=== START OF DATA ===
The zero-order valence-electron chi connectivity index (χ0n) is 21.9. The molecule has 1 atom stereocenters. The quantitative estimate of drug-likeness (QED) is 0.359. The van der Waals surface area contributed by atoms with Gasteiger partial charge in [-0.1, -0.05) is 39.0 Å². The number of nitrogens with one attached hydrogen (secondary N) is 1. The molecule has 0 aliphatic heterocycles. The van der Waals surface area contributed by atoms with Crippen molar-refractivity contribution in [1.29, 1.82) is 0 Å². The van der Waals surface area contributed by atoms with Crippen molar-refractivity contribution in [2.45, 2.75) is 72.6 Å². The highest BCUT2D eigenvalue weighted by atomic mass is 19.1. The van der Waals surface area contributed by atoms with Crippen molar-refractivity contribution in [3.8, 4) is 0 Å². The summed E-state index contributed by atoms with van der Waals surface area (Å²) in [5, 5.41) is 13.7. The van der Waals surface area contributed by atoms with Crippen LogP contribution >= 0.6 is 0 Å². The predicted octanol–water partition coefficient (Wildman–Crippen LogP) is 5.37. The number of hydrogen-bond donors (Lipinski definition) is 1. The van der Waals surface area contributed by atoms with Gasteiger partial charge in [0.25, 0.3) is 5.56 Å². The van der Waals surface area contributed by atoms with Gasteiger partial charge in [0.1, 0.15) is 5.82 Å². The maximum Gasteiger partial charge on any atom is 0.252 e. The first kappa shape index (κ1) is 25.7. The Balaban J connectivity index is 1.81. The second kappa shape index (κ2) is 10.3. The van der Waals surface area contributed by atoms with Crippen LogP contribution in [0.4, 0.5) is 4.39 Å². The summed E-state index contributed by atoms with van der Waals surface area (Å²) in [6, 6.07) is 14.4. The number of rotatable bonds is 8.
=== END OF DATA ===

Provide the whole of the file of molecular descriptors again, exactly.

The zero-order valence-electron chi connectivity index (χ0n) is 21.9. The molecule has 1 atom stereocenters. The quantitative estimate of drug-likeness (QED) is 0.359. The van der Waals surface area contributed by atoms with Gasteiger partial charge in [-0.1, -0.05) is 39.0 Å². The number of nitrogens with one attached hydrogen (secondary N) is 1. The molecule has 0 aliphatic heterocycles. The van der Waals surface area contributed by atoms with Crippen molar-refractivity contribution in [1.29, 1.82) is 0 Å². The van der Waals surface area contributed by atoms with Crippen molar-refractivity contribution in [2.45, 2.75) is 72.6 Å². The highest BCUT2D eigenvalue weighted by atomic mass is 19.1. The van der Waals surface area contributed by atoms with Crippen molar-refractivity contribution in [3.8, 4) is 0 Å². The summed E-state index contributed by atoms with van der Waals surface area (Å²) in [5, 5.41) is 13.7. The van der Waals surface area contributed by atoms with Crippen LogP contribution >= 0.6 is 0 Å². The predicted octanol–water partition coefficient (Wildman–Crippen LogP) is 5.37. The number of hydrogen-bond donors (Lipinski definition) is 1. The van der Waals surface area contributed by atoms with Gasteiger partial charge in [0.25, 0.3) is 5.56 Å². The van der Waals surface area contributed by atoms with Gasteiger partial charge in [0.1, 0.15) is 5.82 Å². The maximum Gasteiger partial charge on any atom is 0.252 e. The first kappa shape index (κ1) is 25.7. The Balaban J connectivity index is 1.81. The second kappa shape index (κ2) is 10.3. The van der Waals surface area contributed by atoms with Crippen LogP contribution in [0.4, 0.5) is 4.39 Å². The summed E-state index contributed by atoms with van der Waals surface area (Å²) in [6, 6.07) is 14.4. The number of rotatable bonds is 8.